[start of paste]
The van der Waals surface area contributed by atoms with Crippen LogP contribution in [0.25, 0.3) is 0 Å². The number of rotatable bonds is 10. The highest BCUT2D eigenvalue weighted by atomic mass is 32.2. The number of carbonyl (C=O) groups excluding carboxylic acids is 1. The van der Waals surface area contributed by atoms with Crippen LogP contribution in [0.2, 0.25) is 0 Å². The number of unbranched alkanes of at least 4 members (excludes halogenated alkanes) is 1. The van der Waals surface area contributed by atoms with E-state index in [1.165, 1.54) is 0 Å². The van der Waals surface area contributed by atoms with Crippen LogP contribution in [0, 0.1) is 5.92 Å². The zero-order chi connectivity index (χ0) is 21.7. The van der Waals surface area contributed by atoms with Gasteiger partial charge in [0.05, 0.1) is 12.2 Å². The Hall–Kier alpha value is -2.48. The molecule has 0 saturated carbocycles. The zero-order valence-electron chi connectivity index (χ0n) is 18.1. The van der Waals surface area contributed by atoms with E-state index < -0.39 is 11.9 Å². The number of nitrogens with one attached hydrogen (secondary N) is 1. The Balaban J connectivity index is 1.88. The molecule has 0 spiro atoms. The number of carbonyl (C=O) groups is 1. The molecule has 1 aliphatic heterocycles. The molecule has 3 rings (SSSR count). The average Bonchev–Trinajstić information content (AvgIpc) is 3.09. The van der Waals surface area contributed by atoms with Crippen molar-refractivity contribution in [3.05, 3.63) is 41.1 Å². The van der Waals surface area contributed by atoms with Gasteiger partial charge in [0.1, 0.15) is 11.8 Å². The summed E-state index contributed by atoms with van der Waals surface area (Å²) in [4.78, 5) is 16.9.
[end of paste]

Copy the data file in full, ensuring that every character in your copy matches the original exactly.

The van der Waals surface area contributed by atoms with Crippen LogP contribution in [0.25, 0.3) is 0 Å². The number of rotatable bonds is 10. The highest BCUT2D eigenvalue weighted by atomic mass is 32.2. The number of carbonyl (C=O) groups excluding carboxylic acids is 1. The van der Waals surface area contributed by atoms with Crippen LogP contribution in [0.2, 0.25) is 0 Å². The number of unbranched alkanes of at least 4 members (excludes halogenated alkanes) is 1. The van der Waals surface area contributed by atoms with E-state index in [1.165, 1.54) is 0 Å². The van der Waals surface area contributed by atoms with Crippen LogP contribution in [0, 0.1) is 5.92 Å². The zero-order chi connectivity index (χ0) is 21.7. The van der Waals surface area contributed by atoms with Gasteiger partial charge in [0.05, 0.1) is 12.2 Å². The Hall–Kier alpha value is -2.48. The molecule has 0 saturated carbocycles. The zero-order valence-electron chi connectivity index (χ0n) is 18.1. The van der Waals surface area contributed by atoms with E-state index < -0.39 is 11.9 Å². The number of nitrogens with one attached hydrogen (secondary N) is 1. The Balaban J connectivity index is 1.88. The molecule has 0 spiro atoms. The number of carbonyl (C=O) groups is 1. The molecule has 1 aliphatic heterocycles. The molecule has 3 rings (SSSR count). The average Bonchev–Trinajstić information content (AvgIpc) is 3.09. The van der Waals surface area contributed by atoms with Crippen molar-refractivity contribution in [3.05, 3.63) is 41.1 Å². The van der Waals surface area contributed by atoms with Gasteiger partial charge in [0.1, 0.15) is 11.8 Å². The summed E-state index contributed by atoms with van der Waals surface area (Å²) in [4.78, 5) is 16.9.